Welcome to the United States: How an Entrepreneur Transforms Refugee Education

Welcome to the United States: How an Entrepreneur Transforms Refugee Education

Released June 25, 2022


By Kerry McDonald.

Like many entrepreneurs, Luma Mufle found a problem and found a solution. In 2004, when he began coaching a football team with young refugee boys on the outskirts of Atlanta, he soon realized that the local public schools they attended were losing interest. They went to the next class without knowing how to read and write and without mastering the educational content given to them. They also struggled socially.

In which Chapter From the Liberated Podcast, she told me:

Students were intimidated by name or for unknown reason. It was so hard to see.

Mufley decided to take action by creating the first American school designed for the specific needs of refugees and immigrant children, as she is the daughter and granddaughter of a Syrian refugee who grew up in Jordan. In 2007, he started Fujis Academy, An uneducated private school with six refugee students and a teacher in the basement of a church in Clarkston, Georgia. First Refugees It grew rapidly and became an accredited private school, now operating as a charter school in Georgia.

In 2018, Mufleh was created Fujis Academy Columbus opens second in Ohio. There, refugees and expatriate students receive free schooling through the government voucher program. ” We would not be without the free choice of school“Educational freedom policies need to be simplified to make them more accessible to more students,” Mufley said.

In New book Muflay’s powerful, Learning America: A Woman’s Struggle for Educational Justice for Refugee Children, She narrates her personal story in detail: her visit to the United States, the opportunity she encountered with refugee children, and the sense of American entrepreneurship she accepted.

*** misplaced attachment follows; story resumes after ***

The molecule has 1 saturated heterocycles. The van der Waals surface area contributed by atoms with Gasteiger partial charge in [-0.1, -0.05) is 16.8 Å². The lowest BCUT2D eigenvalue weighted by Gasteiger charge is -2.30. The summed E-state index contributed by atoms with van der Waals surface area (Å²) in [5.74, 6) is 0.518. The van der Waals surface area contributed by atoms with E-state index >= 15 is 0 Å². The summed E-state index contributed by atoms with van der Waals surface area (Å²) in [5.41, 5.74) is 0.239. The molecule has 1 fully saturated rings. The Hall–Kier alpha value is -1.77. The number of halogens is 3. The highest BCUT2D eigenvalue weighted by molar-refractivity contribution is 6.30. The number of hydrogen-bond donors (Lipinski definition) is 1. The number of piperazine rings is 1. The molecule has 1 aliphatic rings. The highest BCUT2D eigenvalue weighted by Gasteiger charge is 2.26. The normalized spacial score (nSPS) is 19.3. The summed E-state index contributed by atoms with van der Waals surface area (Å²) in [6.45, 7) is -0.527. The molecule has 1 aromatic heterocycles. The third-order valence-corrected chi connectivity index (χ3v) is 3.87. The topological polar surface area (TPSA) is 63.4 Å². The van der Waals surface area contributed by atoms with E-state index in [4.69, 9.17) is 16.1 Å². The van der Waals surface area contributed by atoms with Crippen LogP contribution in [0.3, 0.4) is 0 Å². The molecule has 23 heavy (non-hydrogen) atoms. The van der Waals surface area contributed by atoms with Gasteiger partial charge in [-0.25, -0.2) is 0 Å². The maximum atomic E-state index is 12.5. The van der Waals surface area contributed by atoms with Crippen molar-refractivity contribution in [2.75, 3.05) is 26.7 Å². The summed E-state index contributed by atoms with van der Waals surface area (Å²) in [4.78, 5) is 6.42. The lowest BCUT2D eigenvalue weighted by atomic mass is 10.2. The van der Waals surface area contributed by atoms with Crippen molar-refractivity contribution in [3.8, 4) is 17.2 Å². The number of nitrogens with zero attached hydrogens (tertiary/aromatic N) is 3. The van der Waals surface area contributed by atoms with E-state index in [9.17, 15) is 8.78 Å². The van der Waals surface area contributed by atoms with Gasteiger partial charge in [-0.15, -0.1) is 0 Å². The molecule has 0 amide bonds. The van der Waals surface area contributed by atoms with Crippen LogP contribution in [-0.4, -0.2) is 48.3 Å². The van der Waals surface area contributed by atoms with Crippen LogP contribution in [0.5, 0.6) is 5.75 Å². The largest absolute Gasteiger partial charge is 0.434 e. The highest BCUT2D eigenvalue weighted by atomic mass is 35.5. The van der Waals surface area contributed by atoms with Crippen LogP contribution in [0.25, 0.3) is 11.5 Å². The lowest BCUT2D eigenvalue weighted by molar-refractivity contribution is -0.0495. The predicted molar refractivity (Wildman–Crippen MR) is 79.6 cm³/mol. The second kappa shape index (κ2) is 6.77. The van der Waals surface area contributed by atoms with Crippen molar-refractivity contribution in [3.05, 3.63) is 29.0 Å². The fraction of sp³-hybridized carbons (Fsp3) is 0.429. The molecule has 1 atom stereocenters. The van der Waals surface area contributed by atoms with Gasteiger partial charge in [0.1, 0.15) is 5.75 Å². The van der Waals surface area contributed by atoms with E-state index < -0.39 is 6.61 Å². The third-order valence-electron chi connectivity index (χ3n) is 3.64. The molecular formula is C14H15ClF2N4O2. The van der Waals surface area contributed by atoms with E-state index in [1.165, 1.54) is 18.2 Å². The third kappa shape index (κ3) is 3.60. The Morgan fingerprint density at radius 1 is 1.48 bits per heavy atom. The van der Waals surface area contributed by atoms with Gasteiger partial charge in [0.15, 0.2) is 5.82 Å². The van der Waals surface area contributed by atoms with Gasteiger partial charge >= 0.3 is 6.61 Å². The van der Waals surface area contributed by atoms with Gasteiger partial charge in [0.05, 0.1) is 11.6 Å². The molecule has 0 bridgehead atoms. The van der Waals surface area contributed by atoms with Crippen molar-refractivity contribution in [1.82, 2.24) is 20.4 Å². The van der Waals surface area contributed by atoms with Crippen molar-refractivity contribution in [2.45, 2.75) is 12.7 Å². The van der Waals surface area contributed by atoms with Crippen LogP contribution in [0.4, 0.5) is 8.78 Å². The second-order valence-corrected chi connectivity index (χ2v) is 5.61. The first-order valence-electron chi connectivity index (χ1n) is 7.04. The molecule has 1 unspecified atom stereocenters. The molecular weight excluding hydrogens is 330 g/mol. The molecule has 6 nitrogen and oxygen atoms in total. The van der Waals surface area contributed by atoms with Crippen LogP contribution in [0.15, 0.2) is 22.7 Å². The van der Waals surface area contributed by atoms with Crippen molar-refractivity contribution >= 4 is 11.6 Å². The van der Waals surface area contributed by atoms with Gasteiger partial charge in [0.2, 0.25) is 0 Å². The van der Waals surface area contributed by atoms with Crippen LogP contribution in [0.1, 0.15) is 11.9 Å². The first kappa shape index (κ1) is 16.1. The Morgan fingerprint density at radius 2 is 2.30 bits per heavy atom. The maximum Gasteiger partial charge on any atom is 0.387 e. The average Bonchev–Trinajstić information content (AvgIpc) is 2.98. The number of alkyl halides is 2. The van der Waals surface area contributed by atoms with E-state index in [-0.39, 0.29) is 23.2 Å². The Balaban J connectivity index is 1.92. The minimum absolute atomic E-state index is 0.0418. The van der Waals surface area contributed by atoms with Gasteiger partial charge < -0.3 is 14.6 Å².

She writes:

“It simply came to our notice then. Not a moment did I say to myself: That’s what I do now, I run a school for refugees“I saw uneducated children and families struggling despite their American addresses. I did what I could to improve their lives. None of the schools I found took into account the specific needs of my community. It was easy and efficient to do it myself. I grew up in such a stagnant and controlled culture.” , The freedom I got to solve the problem I saw in front of me is an inevitable privilege.

Ms. Mufleh offers some tips for starting a future education entrepreneur. ” Do“, He insists on the podcast this week.” There are problems. We can not take the time to think, to think, to think again. Sometimes the easiest solution is in front of you.S. ⁇

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